Nepal: Responses to a tragedy

Earlier this week, I posted the following related to earthquake reveal in Nepal:

Give, pray (if you do), stay informed of other ways to help. / Donar, orar (si hagas), informarse de otras maneras para ayudar.

And the link:

To me, those are the three key steps to response to a tragedy. As always happens when I seem to know something innately, I reflected on each. Naturally that took the form of a blog post.

  1. Give — Moving forward from this sort of tragedy takes money. Especially when it occurs in the developing world, i.e. Nepal. Even the richest countries in the world would suffer and Nepal is far from that. Poor infrastructure left Nepal in far worse shape. It is right and just to give money to Nepal.

Except giving is not just the act of willfully releasing money. It means researching where that money goes and ensuring it will be used to help those who receive it. This step is not complete without ensuring that.

According to several friends on the ground in Nepal, the link I posted is a responsible place to send money. I urge you to send money there or another source that you know is reputable.


  1. Pray — I hesitated to put prayer forward because sometimes it gets lumped in with other parts of slacktivist culture. Many see prayer as a passive way to feel like you’ve “done enough,” much like writing #bringbackourgirls. Whether or not hashtag activism is effective, there is truth to the fact that some people do disengage after throwing out a few lines on the internet. Critics of prayer often suggest that it will influence similar apathy.

I argue that that is not in fact the case. Prayer is what you do when you have reached the limit of what you can. Of course, God does not need you to ask to send assistance. God is not a slacktivist. Prayer helps you keep the matter on your heart, in your thoughts, on your conscience, or whatever other metaphor you want to put to it. As God assists in the tragedy, God can assist you to resist complacency and keep in active mind, which can assist in my last step.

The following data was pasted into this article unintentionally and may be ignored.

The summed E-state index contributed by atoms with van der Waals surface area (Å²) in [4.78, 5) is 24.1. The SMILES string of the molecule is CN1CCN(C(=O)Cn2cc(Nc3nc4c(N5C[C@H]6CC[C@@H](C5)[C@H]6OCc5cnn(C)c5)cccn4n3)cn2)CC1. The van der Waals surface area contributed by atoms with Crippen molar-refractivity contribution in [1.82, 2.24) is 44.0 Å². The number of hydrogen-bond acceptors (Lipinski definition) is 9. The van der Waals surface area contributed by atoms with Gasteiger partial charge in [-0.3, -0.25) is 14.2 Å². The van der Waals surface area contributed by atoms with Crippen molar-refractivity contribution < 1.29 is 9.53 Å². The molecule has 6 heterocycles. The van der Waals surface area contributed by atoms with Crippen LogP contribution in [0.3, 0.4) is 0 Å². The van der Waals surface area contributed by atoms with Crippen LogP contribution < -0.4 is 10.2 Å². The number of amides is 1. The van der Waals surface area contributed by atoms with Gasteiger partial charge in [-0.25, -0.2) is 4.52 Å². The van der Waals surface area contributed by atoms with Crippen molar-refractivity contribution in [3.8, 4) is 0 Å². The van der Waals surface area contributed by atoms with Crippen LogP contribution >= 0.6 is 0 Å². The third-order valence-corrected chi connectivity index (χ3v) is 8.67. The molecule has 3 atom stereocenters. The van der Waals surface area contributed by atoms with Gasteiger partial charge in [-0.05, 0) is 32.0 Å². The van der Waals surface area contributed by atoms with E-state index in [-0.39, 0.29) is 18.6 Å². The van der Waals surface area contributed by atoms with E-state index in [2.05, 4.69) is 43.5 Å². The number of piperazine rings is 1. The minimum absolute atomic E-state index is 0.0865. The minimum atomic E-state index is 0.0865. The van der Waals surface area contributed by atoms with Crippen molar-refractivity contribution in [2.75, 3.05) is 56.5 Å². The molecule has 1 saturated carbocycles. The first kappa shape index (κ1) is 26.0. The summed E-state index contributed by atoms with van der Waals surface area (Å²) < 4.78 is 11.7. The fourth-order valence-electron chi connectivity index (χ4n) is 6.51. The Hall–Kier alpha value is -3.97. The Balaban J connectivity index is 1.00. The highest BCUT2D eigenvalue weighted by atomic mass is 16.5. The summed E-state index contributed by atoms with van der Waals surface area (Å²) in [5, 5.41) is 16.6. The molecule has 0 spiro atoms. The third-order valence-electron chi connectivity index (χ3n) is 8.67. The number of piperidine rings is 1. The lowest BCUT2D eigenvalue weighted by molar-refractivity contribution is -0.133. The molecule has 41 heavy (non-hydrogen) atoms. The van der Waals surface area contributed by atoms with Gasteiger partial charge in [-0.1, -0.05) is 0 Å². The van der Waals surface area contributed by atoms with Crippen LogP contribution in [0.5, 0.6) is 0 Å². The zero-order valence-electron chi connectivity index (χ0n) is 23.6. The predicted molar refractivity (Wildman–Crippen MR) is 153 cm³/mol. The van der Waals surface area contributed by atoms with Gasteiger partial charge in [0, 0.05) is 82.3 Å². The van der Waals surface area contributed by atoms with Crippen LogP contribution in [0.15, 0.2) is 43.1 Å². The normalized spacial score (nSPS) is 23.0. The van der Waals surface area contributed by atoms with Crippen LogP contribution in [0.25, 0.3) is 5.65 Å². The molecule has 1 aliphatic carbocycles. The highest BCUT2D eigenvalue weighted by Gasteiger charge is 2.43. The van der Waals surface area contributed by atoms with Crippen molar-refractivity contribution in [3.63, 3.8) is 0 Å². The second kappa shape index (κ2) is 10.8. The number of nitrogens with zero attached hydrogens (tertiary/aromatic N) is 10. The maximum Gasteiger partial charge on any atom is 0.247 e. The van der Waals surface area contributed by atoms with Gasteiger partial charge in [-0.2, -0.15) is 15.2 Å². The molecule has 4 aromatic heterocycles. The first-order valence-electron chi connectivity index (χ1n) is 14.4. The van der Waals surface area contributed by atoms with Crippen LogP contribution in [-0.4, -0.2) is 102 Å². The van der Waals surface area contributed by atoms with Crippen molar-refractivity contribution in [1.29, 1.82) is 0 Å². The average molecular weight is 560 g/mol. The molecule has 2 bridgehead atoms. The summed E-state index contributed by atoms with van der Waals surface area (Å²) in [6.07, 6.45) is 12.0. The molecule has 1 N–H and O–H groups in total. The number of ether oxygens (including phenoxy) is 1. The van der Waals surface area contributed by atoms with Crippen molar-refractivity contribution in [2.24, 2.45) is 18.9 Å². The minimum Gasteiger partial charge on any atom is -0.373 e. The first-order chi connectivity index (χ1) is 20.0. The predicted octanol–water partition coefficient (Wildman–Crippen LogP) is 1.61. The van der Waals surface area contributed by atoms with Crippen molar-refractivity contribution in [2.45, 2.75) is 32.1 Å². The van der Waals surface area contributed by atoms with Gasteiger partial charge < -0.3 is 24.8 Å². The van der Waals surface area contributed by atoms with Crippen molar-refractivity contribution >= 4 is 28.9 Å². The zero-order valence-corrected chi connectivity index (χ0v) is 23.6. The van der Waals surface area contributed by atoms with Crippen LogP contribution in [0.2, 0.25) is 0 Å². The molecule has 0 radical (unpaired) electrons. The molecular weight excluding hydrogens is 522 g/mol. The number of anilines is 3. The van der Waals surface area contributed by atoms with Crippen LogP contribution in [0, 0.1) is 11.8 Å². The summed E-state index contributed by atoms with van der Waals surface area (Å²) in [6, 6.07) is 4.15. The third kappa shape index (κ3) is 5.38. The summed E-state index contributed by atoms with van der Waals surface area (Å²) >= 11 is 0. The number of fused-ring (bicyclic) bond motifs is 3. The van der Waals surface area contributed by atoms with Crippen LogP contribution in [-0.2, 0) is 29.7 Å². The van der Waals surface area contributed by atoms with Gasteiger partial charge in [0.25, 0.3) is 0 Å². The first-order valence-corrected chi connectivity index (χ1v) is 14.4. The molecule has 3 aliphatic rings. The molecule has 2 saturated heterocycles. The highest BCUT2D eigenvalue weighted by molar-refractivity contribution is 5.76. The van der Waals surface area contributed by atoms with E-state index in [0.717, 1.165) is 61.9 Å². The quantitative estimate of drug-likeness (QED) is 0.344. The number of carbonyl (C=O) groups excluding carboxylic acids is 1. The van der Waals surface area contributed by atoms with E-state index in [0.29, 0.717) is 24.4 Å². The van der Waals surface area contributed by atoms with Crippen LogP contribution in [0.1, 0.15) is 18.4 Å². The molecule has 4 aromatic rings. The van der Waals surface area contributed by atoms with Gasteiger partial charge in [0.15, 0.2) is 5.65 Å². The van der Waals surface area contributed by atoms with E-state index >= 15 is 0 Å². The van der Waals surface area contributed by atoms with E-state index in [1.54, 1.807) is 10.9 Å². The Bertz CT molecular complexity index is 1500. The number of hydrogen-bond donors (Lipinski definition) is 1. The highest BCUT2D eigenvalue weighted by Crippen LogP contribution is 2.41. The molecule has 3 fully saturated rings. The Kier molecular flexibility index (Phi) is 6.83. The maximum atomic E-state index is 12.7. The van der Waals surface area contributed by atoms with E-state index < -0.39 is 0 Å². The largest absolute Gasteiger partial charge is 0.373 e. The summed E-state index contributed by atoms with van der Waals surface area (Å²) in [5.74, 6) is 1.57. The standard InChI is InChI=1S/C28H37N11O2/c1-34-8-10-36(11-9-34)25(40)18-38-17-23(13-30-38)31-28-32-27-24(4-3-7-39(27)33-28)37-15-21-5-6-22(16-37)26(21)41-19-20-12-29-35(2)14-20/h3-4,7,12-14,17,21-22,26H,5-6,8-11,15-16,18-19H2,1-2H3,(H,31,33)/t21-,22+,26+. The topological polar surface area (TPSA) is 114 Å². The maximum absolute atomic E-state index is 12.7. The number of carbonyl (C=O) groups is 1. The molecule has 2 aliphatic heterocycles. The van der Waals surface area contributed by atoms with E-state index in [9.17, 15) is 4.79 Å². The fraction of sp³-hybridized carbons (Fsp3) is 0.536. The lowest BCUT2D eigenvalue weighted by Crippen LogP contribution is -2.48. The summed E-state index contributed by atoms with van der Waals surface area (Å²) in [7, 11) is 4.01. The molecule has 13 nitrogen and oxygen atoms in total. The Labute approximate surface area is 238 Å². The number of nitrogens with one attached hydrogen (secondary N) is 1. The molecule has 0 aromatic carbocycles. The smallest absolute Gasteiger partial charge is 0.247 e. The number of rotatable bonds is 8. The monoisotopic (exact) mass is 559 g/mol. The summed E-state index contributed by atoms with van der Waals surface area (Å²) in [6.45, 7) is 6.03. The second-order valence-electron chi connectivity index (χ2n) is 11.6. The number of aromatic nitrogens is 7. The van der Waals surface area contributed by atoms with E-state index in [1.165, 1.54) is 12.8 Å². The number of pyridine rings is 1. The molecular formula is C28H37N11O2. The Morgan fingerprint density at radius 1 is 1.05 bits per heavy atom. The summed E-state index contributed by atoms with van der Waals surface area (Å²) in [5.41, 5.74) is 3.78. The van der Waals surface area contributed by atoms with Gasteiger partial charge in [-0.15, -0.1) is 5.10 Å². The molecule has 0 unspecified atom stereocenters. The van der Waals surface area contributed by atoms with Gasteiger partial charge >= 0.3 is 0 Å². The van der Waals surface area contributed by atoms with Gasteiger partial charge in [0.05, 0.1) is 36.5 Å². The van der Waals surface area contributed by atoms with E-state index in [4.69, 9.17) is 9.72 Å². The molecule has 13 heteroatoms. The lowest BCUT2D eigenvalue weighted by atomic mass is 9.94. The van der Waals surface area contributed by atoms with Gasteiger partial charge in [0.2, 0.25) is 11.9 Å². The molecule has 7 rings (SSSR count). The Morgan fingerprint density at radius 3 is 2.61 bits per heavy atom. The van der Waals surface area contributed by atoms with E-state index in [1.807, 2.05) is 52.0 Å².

1. Stay Informed — This is the most frustrating step. The step when you need to stay involved without actually doing anything. We cannot stop plate tectonics from shifting. Of course, it is critical to keep that in perspective. That frustration is nothing alongside the suffering felt by those inside the tragedy. Prayer can help you internalize that solidarity and compassion over frustration. It can also help you listen for new ways to get involved.

That does not necessarily mean volunteering. Most of us cannot exactly relocate to volunteer and oftentimes the infrastructure is not in place for volunteers to assist in any meaningful way. That said if you called to it, figure out how to do it right and volunteer.

For the rest of us, I am talking about innovative strategies to assist beyond a donation and prayer. Strategies that may not be super straight-forward, like working to reduce the tragedy when the plates inevitably shift again in Nepal or elsewhere in the world.

Peru could easily become Nepal within the next few decades. The infrastructure is disorganized and aging. The poorest live in houses like the one for which we helped to build a retaining wall back when we arrived in August. They are built on loose, rocky soil and up the sides of hills and mountains. Peru is situated on several shifting plates. Again, we cannot stop them shifting.

That does not mean we should ignore how human institutions contribute to the tragedy, especially in the developing world. We can generally reorganize such that no one is relegated to the most vulnerable areas of the world and extent promote earthquake-friendly infrastructure.

While most of us do not have the position or power to direct that planning, we can advocate and support accordingly. The HILTI Foundation or Earthquakes without Frontiers offers an intriguing and capable model for how to move forward and build intelligently and equitably to reduce tragedy in the future.

Of course, I am no expert in this. Urban organization is not specialty, but it is other folks’ primary area of interest. Best to just start with listening.

Also, remember to keep your expectations in check. Recognize that you may not be able to change everything, but that does not justify abandoning the cause. Prayer can ostensibly help you with that as well.

2 thoughts on “Nepal: Responses to a tragedy”

  1. Thanks Kyle!  Always a help to hear other’s ideas and your insights are always thought provoking. 

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